Old Colony Railroad Corporation[edit]

Besides being the first president and general manager of the Old Colony Railroad Corporation, he was for a number of years Director and Treasurer of the Northern Railroad of New Hampshire, and Director of the Dorchester and Milton Branch Railroad. He continued his involvement with railway advocating with the Old Colony Street Railway and the Metropolitan Railroad, Massachusetts up until 1875, when the last Boston Globe newspaper article is found about Mr. Nathan Carruth. During this period between 1854–1874, Mr. Carruth was the president of the Dorchester Gaslight Company, Co-Founder and Director of Cedar Grove Cemetery and a director of the Mattapan Bank. The massive Old Colony system, which began under Mr. Nathan Carruth, fell under lease to the New York, New Haven and Hartford Railroad on March 1, 1893. The NYNH&H merged into Penn Central in 1969, which was in turn merged into Conrail in 1976, the lines in New England now being CSX Transportation.

Ashmont[edit]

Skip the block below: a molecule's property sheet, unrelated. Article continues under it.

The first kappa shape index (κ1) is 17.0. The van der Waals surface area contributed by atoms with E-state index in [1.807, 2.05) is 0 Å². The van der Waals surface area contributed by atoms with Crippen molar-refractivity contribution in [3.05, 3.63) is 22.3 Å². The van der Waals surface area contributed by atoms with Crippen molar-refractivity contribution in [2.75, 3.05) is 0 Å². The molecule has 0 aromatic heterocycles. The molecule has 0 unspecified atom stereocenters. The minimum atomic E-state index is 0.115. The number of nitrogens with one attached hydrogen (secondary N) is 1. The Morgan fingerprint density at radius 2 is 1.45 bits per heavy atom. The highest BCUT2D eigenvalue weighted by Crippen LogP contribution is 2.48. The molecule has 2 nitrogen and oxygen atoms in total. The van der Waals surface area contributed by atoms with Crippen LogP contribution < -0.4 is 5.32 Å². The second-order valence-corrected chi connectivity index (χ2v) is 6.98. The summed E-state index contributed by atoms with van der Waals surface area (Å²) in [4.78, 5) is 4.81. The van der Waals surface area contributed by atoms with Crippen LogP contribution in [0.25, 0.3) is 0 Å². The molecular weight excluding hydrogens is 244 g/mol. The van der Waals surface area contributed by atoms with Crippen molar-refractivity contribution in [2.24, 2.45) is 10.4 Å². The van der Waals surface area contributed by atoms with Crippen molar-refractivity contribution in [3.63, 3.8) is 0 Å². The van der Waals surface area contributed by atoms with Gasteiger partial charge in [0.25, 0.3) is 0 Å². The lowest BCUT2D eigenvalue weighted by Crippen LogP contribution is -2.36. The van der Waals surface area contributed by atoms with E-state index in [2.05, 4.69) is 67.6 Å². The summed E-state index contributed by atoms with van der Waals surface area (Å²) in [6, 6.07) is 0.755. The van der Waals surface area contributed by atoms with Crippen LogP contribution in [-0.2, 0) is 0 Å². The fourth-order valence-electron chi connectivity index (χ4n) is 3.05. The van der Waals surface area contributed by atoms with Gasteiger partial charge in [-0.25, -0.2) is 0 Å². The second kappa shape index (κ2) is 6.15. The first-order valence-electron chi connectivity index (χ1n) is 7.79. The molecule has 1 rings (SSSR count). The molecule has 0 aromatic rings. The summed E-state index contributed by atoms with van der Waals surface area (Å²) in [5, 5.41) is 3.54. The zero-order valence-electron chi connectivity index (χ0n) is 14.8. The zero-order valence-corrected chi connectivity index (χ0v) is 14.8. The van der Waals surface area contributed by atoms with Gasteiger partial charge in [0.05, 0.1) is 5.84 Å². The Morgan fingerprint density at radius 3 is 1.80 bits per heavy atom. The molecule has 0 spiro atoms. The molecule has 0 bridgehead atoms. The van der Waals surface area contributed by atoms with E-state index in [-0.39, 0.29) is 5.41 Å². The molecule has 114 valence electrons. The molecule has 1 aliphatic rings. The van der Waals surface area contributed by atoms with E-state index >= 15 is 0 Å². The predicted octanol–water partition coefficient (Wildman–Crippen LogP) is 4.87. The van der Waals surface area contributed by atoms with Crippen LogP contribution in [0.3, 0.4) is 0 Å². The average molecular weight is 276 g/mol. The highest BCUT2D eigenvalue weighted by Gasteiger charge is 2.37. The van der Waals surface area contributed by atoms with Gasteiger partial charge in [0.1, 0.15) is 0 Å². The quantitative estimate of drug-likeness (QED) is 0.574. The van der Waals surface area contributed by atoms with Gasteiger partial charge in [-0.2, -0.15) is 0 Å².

In 1847 Mr. Carruth moved to Dorchester, laying out at great expense a most attractive estate in what is now known as Ashmont. An Andrew J Downing inspired Gothic Victorian estate designed by Victorian architect Luther Briggs, also designer of the Old Colony Railroad headquarters in 1844. Starting sometime with 1849 approval of The Old Colony Railroad's Ashmont Station, Nathan Carruth along with business partner Charles Dodge, a Boston Shipping Company owner, built 3 estate houses directly off the Ashmont T's 1850 station in the architect style suggested by Andrew J. Downing 1842 Cottage Residences Books, Nathan Carruth House was a Gothic Irregular Style, Charles Dodges Carruth Hill Estate was an Italian Symmetrical Style, and closest to Ashmont's Train 1850 Station, was a small English Style resident, all laid out as the 1842 Andrew J. Downing estate ground layout suggested. As the Andrew J Downing Building theory of the irregular shape house and the symmetrical house shape suggests the start to building Victorian American communities. Mr. Nathan Carruth using the talents of a young local Dorchester architect Luther Briggs Jr., began engaging in the promoting and development of South Dorchester's neighborhoods. Mr. Carruth continued to look to the services of Victorian Architect Luther Briggs Jr., in this promoting to build Dorchester neighborhoods, and even engaged Mr. Briggs services in laying out the streets in Mr. Carruth's personal Railroad Suburb vision on Carruth Hill. Many early concepts of Transit Oriented Development by Dr. Lardner and Andrew J. Downing are applied in real life for the first time along the Old Colony Railroad's South line in this early relationship between Mr. Nathan Carruth and a young Luther Briggs Jr. and led to many buildings showing up around the Old Colony system line's between 1844–1880, which after 1850 were creating a circle around both Carruth Hill and Pope's Hill in Dorchester. Part of an overall early Transit Oriented Development Design Site Plan by Luther Briggs Jr. embedding the Old Colony Railroad as a Gothic Railroad Suburb Design. The First American Master Planned Community outlaid of sorts. Which leds to Luther Briggs Jr. actually designed a smaller section with the first planned suburb community, known as Port Norfolk, South Boston today. In 1854 Mr. Carruth Co-Founded along with William Pope, the Dorchester Gaslight Company. Which began offering services to South Dorchester neighborhoods, which in the mid-1850s into the 1870s consisted largely of Victorian Estates of several acres or more. Many having been designed by Luther Briggs Jr. in the Andrew J. Downing and Calvert Vaux suggested styles. With the Old Colony Railroad Lines in Dorchester and the formation of the Dorchester Gaslight company, South Dorchester experienced growth that turned a farming community into an estate suburb, which than in turn led to the City of Boston annexing Dorchester in 1870. With these events in place and now City of Boston services with streets, water, and sewage. Dorchester and South Dorchester experienced the first recorded housing boom and bust in 1870 Boom-1873 Bust. Which helped to lead the United States into a mini depression and locally in Dorchester took about seven years for the real estate market to recover.